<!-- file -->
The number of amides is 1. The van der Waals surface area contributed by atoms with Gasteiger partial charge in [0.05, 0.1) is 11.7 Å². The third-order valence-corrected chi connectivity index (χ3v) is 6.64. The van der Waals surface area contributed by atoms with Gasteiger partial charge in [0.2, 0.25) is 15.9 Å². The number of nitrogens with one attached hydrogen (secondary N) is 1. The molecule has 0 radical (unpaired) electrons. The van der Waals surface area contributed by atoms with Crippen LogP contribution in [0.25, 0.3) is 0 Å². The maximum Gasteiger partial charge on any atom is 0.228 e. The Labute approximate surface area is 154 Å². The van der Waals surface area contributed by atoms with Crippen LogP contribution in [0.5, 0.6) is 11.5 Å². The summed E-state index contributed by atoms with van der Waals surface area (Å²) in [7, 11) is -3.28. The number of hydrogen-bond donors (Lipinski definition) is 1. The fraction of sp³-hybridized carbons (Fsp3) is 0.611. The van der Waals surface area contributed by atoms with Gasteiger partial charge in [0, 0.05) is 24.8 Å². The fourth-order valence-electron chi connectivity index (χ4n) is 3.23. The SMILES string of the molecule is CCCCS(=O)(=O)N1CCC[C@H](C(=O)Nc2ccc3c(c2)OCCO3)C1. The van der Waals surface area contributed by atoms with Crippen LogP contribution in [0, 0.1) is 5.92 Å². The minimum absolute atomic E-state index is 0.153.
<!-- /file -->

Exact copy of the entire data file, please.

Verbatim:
The number of amides is 1. The van der Waals surface area contributed by atoms with Gasteiger partial charge in [0.05, 0.1) is 11.7 Å². The third-order valence-corrected chi connectivity index (χ3v) is 6.64. The van der Waals surface area contributed by atoms with Gasteiger partial charge in [0.2, 0.25) is 15.9 Å². The number of nitrogens with one attached hydrogen (secondary N) is 1. The molecule has 0 radical (unpaired) electrons. The van der Waals surface area contributed by atoms with Crippen LogP contribution in [0.25, 0.3) is 0 Å². The maximum Gasteiger partial charge on any atom is 0.228 e. The Labute approximate surface area is 154 Å². The van der Waals surface area contributed by atoms with Crippen LogP contribution in [0.5, 0.6) is 11.5 Å². The summed E-state index contributed by atoms with van der Waals surface area (Å²) in [7, 11) is -3.28. The number of hydrogen-bond donors (Lipinski definition) is 1. The fraction of sp³-hybridized carbons (Fsp3) is 0.611. The van der Waals surface area contributed by atoms with Gasteiger partial charge in [0, 0.05) is 24.8 Å². The fourth-order valence-electron chi connectivity index (χ4n) is 3.23. The SMILES string of the molecule is CCCCS(=O)(=O)N1CCC[C@H](C(=O)Nc2ccc3c(c2)OCCO3)C1. The van der Waals surface area contributed by atoms with Crippen LogP contribution in [0, 0.1) is 5.92 Å². The minimum absolute atomic E-state index is 0.153.